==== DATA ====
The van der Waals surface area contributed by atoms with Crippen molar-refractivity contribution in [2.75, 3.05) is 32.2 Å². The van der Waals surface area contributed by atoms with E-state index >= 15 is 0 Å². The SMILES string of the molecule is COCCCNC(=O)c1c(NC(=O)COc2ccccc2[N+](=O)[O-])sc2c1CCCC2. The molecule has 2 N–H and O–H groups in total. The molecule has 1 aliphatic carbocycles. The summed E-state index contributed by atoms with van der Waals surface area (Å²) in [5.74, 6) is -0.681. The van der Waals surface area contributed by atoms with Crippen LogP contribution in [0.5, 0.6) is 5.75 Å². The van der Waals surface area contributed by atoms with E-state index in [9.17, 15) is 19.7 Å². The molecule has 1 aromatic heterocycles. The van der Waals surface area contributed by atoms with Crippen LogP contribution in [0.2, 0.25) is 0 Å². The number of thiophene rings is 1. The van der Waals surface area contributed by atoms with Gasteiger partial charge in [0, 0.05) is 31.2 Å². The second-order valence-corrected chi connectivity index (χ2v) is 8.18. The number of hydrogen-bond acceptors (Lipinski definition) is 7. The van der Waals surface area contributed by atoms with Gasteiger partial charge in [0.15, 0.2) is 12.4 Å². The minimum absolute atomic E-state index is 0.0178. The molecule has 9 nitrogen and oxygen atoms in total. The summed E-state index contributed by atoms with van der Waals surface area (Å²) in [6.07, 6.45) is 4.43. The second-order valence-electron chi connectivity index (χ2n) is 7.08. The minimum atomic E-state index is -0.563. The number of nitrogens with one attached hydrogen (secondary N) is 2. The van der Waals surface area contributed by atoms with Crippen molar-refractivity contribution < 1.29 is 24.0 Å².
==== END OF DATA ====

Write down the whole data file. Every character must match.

The van der Waals surface area contributed by atoms with Crippen molar-refractivity contribution in [2.75, 3.05) is 32.2 Å². The van der Waals surface area contributed by atoms with E-state index >= 15 is 0 Å². The SMILES string of the molecule is COCCCNC(=O)c1c(NC(=O)COc2ccccc2[N+](=O)[O-])sc2c1CCCC2. The molecule has 2 N–H and O–H groups in total. The molecule has 1 aliphatic carbocycles. The summed E-state index contributed by atoms with van der Waals surface area (Å²) in [5.74, 6) is -0.681. The van der Waals surface area contributed by atoms with Crippen LogP contribution in [0.5, 0.6) is 5.75 Å². The van der Waals surface area contributed by atoms with E-state index in [9.17, 15) is 19.7 Å². The molecule has 1 aromatic heterocycles. The van der Waals surface area contributed by atoms with Crippen LogP contribution in [0.2, 0.25) is 0 Å². The number of thiophene rings is 1. The van der Waals surface area contributed by atoms with Gasteiger partial charge in [0, 0.05) is 31.2 Å². The second-order valence-corrected chi connectivity index (χ2v) is 8.18. The number of hydrogen-bond acceptors (Lipinski definition) is 7. The van der Waals surface area contributed by atoms with Gasteiger partial charge in [0.15, 0.2) is 12.4 Å². The minimum absolute atomic E-state index is 0.0178. The molecule has 9 nitrogen and oxygen atoms in total. The summed E-state index contributed by atoms with van der Waals surface area (Å²) in [6.07, 6.45) is 4.43. The second-order valence-electron chi connectivity index (χ2n) is 7.08. The minimum atomic E-state index is -0.563. The number of nitrogens with one attached hydrogen (secondary N) is 2. The van der Waals surface area contributed by atoms with Crippen molar-refractivity contribution < 1.29 is 24.0 Å².